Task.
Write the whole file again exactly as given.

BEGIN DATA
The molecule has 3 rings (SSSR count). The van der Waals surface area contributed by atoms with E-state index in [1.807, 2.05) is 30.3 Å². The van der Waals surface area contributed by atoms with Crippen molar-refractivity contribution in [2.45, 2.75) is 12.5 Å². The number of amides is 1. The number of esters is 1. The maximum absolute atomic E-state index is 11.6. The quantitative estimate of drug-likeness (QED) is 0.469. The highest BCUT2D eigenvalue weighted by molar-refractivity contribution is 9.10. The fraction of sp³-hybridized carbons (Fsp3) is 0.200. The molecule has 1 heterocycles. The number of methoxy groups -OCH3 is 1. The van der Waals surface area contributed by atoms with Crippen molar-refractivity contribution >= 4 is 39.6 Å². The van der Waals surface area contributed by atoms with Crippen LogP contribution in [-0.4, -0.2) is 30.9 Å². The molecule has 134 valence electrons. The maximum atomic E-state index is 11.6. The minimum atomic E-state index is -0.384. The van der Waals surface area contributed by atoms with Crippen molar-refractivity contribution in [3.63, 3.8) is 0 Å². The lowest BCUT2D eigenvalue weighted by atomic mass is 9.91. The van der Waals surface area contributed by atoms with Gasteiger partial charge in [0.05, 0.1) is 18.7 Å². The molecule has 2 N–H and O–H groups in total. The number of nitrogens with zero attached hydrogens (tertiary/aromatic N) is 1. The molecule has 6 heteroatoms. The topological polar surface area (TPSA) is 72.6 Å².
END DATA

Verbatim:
The molecule has 3 rings (SSSR count). The van der Waals surface area contributed by atoms with E-state index in [1.807, 2.05) is 30.3 Å². The van der Waals surface area contributed by atoms with Crippen molar-refractivity contribution in [2.45, 2.75) is 12.5 Å². The number of amides is 1. The number of esters is 1. The maximum absolute atomic E-state index is 11.6. The quantitative estimate of drug-likeness (QED) is 0.469. The highest BCUT2D eigenvalue weighted by molar-refractivity contribution is 9.10. The fraction of sp³-hybridized carbons (Fsp3) is 0.200. The molecule has 1 heterocycles. The number of methoxy groups -OCH3 is 1. The van der Waals surface area contributed by atoms with Crippen molar-refractivity contribution >= 4 is 39.6 Å². The van der Waals surface area contributed by atoms with Crippen LogP contribution in [-0.4, -0.2) is 30.9 Å². The molecule has 134 valence electrons. The maximum atomic E-state index is 11.6. The minimum atomic E-state index is -0.384. The van der Waals surface area contributed by atoms with Crippen molar-refractivity contribution in [3.63, 3.8) is 0 Å². The lowest BCUT2D eigenvalue weighted by atomic mass is 9.91. The van der Waals surface area contributed by atoms with Gasteiger partial charge in [0.05, 0.1) is 18.7 Å². The molecule has 2 N–H and O–H groups in total. The number of nitrogens with zero attached hydrogens (tertiary/aromatic N) is 1. The molecule has 6 heteroatoms. The topological polar surface area (TPSA) is 72.6 Å².